Tuesday, April 14, 2009

What I've Been Doing Lately...

I'm not the type of person who makes New Year's Resolutions, but something prodded me this year.  I decided I wanted to learn at least three new jewelry techniques.  I settled on beadweaving, glass fusing and precious metal clay work.

All I can say is that I've completed all of my resolutions, with resounding success.  Thanks to my friendly neighborhood Local Bead Store (LBS).  Well, actually not so friendly - some of the staff are, shall we say, not quite Nordstrom-ready if you know what I mean.  Beads n' Stitches, in Hickville is a really incredible place - not for the beads (although the selection is pretty nice), but for the classes.  Since January, I've taken a class just about every other week, starting with Peyote Stitch bezel (which is what induced me to start doing this), diagonal peyote (not my favorite), and toggles and bails with a Russian Spiral, which was nothing that I couldn't have taught myself. 

So, just as I've gotten pretty addicited to the little seed and cylinder beads, I signed up for the basic fused glass class. taught by Jane Cummins.  That one was loads of fun, and I made some really pretty stuff.  I was thinking about signing up for the classes at the Long Island Art League in Huntington, but glass isn't where my heart it.  It's with the metal.

Two weeks after the glass class, I got my first taste of PMC in the first of a series of classes with the amazing Linda Twohill. 

Oh boy, am I hooked!  Well, I wasn't really hooked from the first class, which was ring making.  The skills we learned were pretty advanced for first-time PMC users, and I was not 100% sold on the material when we got done, but it has really, really grown on me.

In this first class, we had the choice of making two out of three ring styles.  Everyone did a PMC on sterling band (mine came out pretty junky, and I wasn't to heartbroken when I broke it), and then there was the choice of making a wrapped wire and PMC slip ring (cool but not me), or a slab/wrap ring.  I think I was really attracted to this style because of the design possibilities.  And what do you think happened?  I got too ambitous, and killed my clay (overworked it and it dried out too much).  I needed to buy a second package (not a big deal, I was able to resurrect the other clay for the next session), and I was thrilled with how the finished product came out.  I wear this ring two or three days a week.  It's not flawless by any stretch - I was a little uneven in the pressure when stamping the pattern, and the ruffles don't quite line up.  It's also a bit big for the ring finger, and a big snug for the middle one on a warm day, but it works for me.  I'm actually still "refining" it - the edges are a bit rough (someone hogged the greenware files in class, and so didn't smooth them before firing).  It also had a strange encounter with some eggs, and a large part of the band turned black.  I've buffed it up, but it should be repatinated.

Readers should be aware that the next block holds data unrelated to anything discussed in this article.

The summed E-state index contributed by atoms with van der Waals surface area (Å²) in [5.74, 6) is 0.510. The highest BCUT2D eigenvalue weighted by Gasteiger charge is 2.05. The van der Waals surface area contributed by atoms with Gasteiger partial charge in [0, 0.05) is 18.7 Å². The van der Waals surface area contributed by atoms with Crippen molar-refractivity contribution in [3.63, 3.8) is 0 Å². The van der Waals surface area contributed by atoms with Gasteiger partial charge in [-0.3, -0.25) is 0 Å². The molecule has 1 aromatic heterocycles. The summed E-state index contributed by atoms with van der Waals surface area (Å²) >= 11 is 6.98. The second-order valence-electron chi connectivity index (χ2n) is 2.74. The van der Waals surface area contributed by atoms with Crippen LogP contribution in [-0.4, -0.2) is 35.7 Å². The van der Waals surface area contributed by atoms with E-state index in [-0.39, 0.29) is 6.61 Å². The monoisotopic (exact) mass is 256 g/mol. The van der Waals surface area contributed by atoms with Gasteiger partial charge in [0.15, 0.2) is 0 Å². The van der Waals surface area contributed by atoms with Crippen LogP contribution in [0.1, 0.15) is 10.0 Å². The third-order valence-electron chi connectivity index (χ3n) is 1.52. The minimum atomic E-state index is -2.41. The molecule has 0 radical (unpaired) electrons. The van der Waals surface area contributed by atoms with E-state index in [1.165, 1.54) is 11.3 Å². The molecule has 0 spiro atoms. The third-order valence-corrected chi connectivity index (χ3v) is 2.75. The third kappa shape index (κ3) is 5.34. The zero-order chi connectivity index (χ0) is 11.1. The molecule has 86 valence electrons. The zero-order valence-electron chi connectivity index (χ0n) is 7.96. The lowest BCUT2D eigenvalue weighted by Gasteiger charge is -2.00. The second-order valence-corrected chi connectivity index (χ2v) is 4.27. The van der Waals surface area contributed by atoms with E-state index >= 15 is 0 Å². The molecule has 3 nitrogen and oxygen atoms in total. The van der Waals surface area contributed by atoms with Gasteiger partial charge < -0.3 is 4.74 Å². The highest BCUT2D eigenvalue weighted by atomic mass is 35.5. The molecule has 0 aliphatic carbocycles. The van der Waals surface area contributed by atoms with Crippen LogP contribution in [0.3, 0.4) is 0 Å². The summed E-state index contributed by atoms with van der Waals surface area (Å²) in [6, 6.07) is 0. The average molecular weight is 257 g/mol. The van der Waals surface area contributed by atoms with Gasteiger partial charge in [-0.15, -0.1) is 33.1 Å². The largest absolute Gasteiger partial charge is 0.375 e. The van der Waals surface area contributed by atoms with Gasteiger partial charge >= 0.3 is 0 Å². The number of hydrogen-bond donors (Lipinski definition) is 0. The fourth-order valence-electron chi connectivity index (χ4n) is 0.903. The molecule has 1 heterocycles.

Two weeks later, Val and I took the "focal bead" class - and that was a ball.  I had most of a 16 gm packet of PMC from the rings class two weeks earlier, so I made two pendants.  The first one, with the ruffled edges is good, but not perfect, but the second piece is pretty close to excellent. 

Before the end of that day, I signed up for the Intermediate Techniques class, and PMC studio session - no new techniques, just PMC and all of Linda's tools and toys to play with.  (I also enrolled in her metalworking class, more about that in a later post).

The Intermediate Techniques was fantastic - we learned box making and stone setting, how to use stencils, PMC syringe and PMC paper, and lots of other really neat stuff.  I still had some PMC left over from the Focal Bead session (and Val gave me her leftovers), so I was able to create two really substantial pendants.

The zodiac piece is my favorite, and I wear it all the time - but it's pretty wonky.  The top ring is really uneven and the backside is a bit twisted - but the effect is cool, and I love how it feels around my neck.

I also like the flat box piece - it's two pendants in one.  The nautilus on one side, and the Victorian flourish on the other.  It also "sings" a bit - the chain makes a slight noise against the silver walls.

Next Saturday is the PMC Studio Time session, and I've been dreaming of the piece I want to make.  I don't know if I've got the skills to execute my vision, but I am going to try.  It's a set of braclet links.  The large center piece has a Celtic dragon embossed on the top, with a frame around the dragon, the back embossed with a swirl pattern.  I also want a subtle pattern on the frame, too.  The corners will have triangular holes, and I want to set a few orange opal cabachons.  The side pieces will feature the same frame and embossed pattern, but I'll add dragonflies from PMC paper instead of full-sized dragons.  I haven't worked out the clasp yet.  I may just bring in a Saki clasp as a template.  It's very, very ambitious. 

1 comment:

BeadyNoid said...

Lita, it's lovely to read about your PMC enthusiasm! I'm really looking forward to seeing these silvery creations of yours -- sounds just wonderful! So many wonderful avenues to explore ... so little time!-- Carol-Anne